Now, certainly other positions, like DBs, have more communication post snap, as they work in more space.


January 16th, 2014 at 9:34 AM ^

Agree there isn't much verbal communication but in some cases you can push your combo partner off the double.  If you are the inside man on the combo block and the LB plays over the top you just push your partner off of the D-lineman. If you feel that push you know to snap your head up and get that LB.


January 16th, 2014 at 11:10 AM ^

I was a DB in my amateur "vacant lot league" days (now a soccer defender) so yeah, I'm more used to working in space where there's a lot of yelling and pointing.

I grok what MVictors97 is saying. . . There's no time to communicate verbally, but if you HAVE control of the situation and assert it, you can change the situation in a way that's easy for your buddy to read.  From there it's basically chemistry and rules.

Lemme try again, because I'm the sort of guy who learns from being wrong:

Looking at the pic again it looks like the guy on the left has better leverage, so the guy on the right (sixtysomething) should release or, if he doesn't like the feel of the situation, maintain the double. If he releases to go after the linebacker from where he's at it's likely he'll be completely useless considering I believe the blur to the right is the RB just past the mesh point going behind sixtysomething's back to follow his lead blocker, so the linebacker will probably go to his right -- giving sixtysomething an impossible angle.  (If he tries to be cute and knows where the play's going he could go around his buddy's back to his left, but the danger I see is crashing right into the RB.)  But that's the thing about OL -- the ball is behind you until you know whether you've done something right or busted.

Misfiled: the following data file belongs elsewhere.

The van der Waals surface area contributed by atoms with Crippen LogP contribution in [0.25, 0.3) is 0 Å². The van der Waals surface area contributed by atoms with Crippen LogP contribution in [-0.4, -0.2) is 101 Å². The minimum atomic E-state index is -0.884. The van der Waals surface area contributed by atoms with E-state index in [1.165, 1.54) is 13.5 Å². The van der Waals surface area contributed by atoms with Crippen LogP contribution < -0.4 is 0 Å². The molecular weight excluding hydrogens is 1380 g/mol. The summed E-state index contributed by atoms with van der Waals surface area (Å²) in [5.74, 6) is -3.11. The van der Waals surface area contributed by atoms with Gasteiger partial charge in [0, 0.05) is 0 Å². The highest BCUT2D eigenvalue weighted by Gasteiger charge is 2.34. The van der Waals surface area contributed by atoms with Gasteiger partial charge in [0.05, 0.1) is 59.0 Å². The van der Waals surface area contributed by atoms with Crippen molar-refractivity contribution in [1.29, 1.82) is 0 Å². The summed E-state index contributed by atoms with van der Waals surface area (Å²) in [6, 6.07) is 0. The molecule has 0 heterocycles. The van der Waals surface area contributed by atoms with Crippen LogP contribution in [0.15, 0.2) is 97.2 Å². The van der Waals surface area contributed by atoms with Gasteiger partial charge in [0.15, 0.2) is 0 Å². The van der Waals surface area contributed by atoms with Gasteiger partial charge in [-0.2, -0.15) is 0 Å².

steve sharik

January 16th, 2014 at 6:00 PM ^

but they know who is going to release to 2nd level by scheme and technique. Each OL has their outside, play side gap, so the DL/LB combo decides for the offense. The center has play side A gap; guard, play side B. They are responsible for the play side DT and ILB. After the initial double, the guard will block whoever ends up being the B gap defender, be it either the DT or the ILB.


January 16th, 2014 at 9:17 AM ^

I have a question.  What happens when the DL players are moving around pre snap and do not let OL players to figure out who is covered and who is not? Or what happens if the DL players move and stunt after the snap?  Wouldn't these make it difficult for OL to do zone blocking?

Space Coyote

January 16th, 2014 at 9:25 AM ^

You aren't blocking a man, remember, you're blocking a zone. So if a DL stunts away and out of your zone, he's no longer your responsibility. Same with defenders moving around and what not. They move into your zone late you need to pick them up, if not, you're uncovered and get to the 2nd level. But decisions need to be made very quickly and on the fly. This is why IZ must be repped a lot to be as effective as you've seen it in other places, because if that feel and decision making isn't second nature, then the OL is working too slow and penetration kills any zone scheme.